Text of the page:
rm removes each given file. By default, it does not remove directories. Synopsis:
rm [option]... [file]...
If the -I or --interactive=once option is given, and there are more than three files or the -r, -R, or --recursive are given, then rm prompts the user for whether to proceed with the entire operation. If the response is not affirmative, the entire command is aborted.
Otherwise, if a file is unwritable, standard input is a terminal, and the -f or --force option is not given, or the -i or --interactive=always option is given, rm prompts the user for whether to remove the file. If the response is not affirmative, the file is skipped.
Any attempt to remove a file whose last file name component is . or .. is rejected without any prompting, as mandated by POSIX.
Warning: If you use rm to remove a file, it is usually possible to recover the contents of that file. If you want more assurance that the contents are truly unrecoverable, consider using shred.
The program accepts the following options. Also see Common options.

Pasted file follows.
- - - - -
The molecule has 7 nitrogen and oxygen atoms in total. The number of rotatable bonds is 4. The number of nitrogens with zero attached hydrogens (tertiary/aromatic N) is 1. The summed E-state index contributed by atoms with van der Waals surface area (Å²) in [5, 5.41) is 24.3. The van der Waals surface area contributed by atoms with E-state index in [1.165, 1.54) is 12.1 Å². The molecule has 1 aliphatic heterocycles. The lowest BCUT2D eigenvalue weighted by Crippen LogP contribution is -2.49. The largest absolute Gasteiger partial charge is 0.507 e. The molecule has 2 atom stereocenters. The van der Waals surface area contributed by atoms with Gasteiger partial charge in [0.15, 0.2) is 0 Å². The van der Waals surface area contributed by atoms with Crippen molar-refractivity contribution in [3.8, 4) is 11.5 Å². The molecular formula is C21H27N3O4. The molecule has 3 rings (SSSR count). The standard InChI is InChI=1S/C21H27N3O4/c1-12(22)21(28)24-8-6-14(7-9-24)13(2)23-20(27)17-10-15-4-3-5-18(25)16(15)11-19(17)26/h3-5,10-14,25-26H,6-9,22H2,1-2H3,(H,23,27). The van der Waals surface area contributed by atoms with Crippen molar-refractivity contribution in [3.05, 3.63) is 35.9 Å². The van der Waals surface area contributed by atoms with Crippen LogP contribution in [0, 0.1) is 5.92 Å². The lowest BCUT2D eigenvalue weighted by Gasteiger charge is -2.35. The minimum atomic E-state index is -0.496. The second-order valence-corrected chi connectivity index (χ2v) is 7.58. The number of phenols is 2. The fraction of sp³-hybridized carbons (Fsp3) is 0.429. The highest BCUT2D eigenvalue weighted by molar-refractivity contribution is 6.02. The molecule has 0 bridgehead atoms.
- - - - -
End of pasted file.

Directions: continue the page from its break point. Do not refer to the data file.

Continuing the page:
This option is useful when removing a build “chroot” hierarchy,
which normally contains no valuable data. However, it is not uncommon
to bind-mount /home into such a hierarchy, to make it easier to
use one's start-up file. The catch is that it's easy to forget to
unmount /home. Then, when you use rm -rf to remove
your normally throw-away chroot, that command will remove everything
under /home, too.
Use the --one-file-system option, and it will
warn about and skip directories on other file systems.
Of course, this will not save your /home if it and your
chroot happen to be on the same file system.
One common question is how to remove files whose names begin with a
‘-’. GNU rm, like every program that uses the
function to parse its arguments, lets you use the ‘--’ option to
indicate that all following arguments are non-options. To remove a file
called -f in the current directory, you could type either:
rm -- -f
The Unix rm program's use of a single ‘-’ for this purpose predates the development of the getopt standard syntax.
An exit status of zero indicates success, and a nonzero value indicates failure.